|I drank at every vine, the last was like the first. I came upon no wine so wonderful as thirst. - Edna St. Vincent Millay|
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Now the results are here for everyone to see. In Tuscany, the so-called "super Tuscan" wines can be a revelation, especially top blends of Cabernet and Sangiovese, but also straight varietals such as Sangiovese, Merlot, Cabernet Sauvignon and even an occasional Pinot Noir.
Italy is on the move. With its propitious climate and huge areas of vineyard, the country always held promise. But too many cheap and rustic bottlings kept Italy from fulfilling its potential as an Eden of wine. In recent years, however, a real desire to create wines of high quality, backed by investments in technology and advances in vineyard husbandry, has swept the country like a tidal wave.
In Piedmont, a small band of winemakers have given the region an exciting direction toward silkier wines. We love a dozen producers here, from Luciano Sandrone to Paolo Scavino, Angelo Gaja, Pio Boffa, Aldo Conterno, Gianni Gagliardo, Michele Chiarlo, Teobaldo Cappellano and Clerico.
Few countries are making bigger strides faster than Italy. The Italians do complain that consumers still pigeonhole them as producers of jug wine; this, they say, makes it difficult to produce and sell quality, because consumers resist paying high prices for Italian wines. But every year the audience of true connoisseurs - that is, those willing to shell out as many bucks for top Italian bottles as they do for top French or California ones - seems to expand.
Just because the Italians are producing more expensive, high-quality wines doesn't mean that the locomotive of their wine industry, the solid reds and whites at relatively moderate prices, is stalled. From Piedmont in the north to Sicily in the south, Italy is a cornucopia of wine regions that grow dozens of indigenous grape varieties. To be sure, the international varieties (Cabernet Sauvignon, Chardonnay, Merlot) are making inroads, but these are still a drop in the bucket compared to wines made with local varieties.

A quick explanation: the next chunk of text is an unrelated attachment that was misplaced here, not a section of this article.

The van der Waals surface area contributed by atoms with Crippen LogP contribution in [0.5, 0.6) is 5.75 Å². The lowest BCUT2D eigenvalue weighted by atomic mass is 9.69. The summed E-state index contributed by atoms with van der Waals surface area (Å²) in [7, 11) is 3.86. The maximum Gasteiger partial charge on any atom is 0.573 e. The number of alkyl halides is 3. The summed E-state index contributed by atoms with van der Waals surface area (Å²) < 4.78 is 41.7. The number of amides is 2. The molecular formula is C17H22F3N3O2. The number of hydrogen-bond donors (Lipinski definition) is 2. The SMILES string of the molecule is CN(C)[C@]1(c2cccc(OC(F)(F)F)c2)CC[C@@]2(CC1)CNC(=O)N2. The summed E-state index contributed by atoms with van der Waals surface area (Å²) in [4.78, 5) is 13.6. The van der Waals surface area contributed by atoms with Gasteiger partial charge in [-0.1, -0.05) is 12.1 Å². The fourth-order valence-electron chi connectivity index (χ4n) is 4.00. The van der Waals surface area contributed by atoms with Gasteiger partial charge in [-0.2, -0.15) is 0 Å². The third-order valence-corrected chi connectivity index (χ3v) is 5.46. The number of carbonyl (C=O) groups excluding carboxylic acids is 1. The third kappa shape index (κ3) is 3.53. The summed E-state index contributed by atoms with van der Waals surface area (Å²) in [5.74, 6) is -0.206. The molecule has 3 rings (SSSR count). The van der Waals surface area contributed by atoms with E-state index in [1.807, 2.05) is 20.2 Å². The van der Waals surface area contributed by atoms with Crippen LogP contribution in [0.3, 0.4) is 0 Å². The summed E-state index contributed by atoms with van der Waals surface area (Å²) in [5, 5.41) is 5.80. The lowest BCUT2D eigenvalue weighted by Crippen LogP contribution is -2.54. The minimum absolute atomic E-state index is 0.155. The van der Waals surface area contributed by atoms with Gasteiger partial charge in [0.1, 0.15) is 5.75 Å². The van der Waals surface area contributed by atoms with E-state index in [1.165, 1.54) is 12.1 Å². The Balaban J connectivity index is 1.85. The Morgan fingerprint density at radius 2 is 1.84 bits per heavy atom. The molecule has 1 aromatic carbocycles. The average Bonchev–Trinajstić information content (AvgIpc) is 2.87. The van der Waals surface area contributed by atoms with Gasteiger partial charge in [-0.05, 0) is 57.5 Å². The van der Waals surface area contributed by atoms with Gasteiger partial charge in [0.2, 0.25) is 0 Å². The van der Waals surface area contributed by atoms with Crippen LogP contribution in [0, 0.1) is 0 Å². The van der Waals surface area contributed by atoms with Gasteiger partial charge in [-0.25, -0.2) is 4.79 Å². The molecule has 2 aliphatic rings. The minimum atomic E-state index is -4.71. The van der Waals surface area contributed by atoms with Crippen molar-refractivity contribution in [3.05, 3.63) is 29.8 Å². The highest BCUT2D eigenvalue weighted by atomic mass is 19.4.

Reaching for an Italian bottle will be easier once you're familiar with the labels. Italian wine labels often fail to mention the grapes used. For example, the backbone of Chianti Classico is Sangiovese, a grape that produces a red wine with a refreshing, crisp texture. But several other grape varieties are included as well, and the percentages can change from year to year.
Geographic origins are prominent on the labels. Thus, names such as Barolo, Chianti Classico and Brunello di Montalcino indicate the regulated districts, or appellations, that the wines come from.
Valpolicella, a wine region just outside Verona in northeastern Italy, makes a juicy, soft red primarily from the Corvina grape. Even better is the Valpolicella Classico. For an easy, light red, don't overlook Bardolino, grown in the Verona area on the eastern side of Lake Garda. It uses the same grape varieties as Valpolicella but tends to make a distinctly lighter wine.
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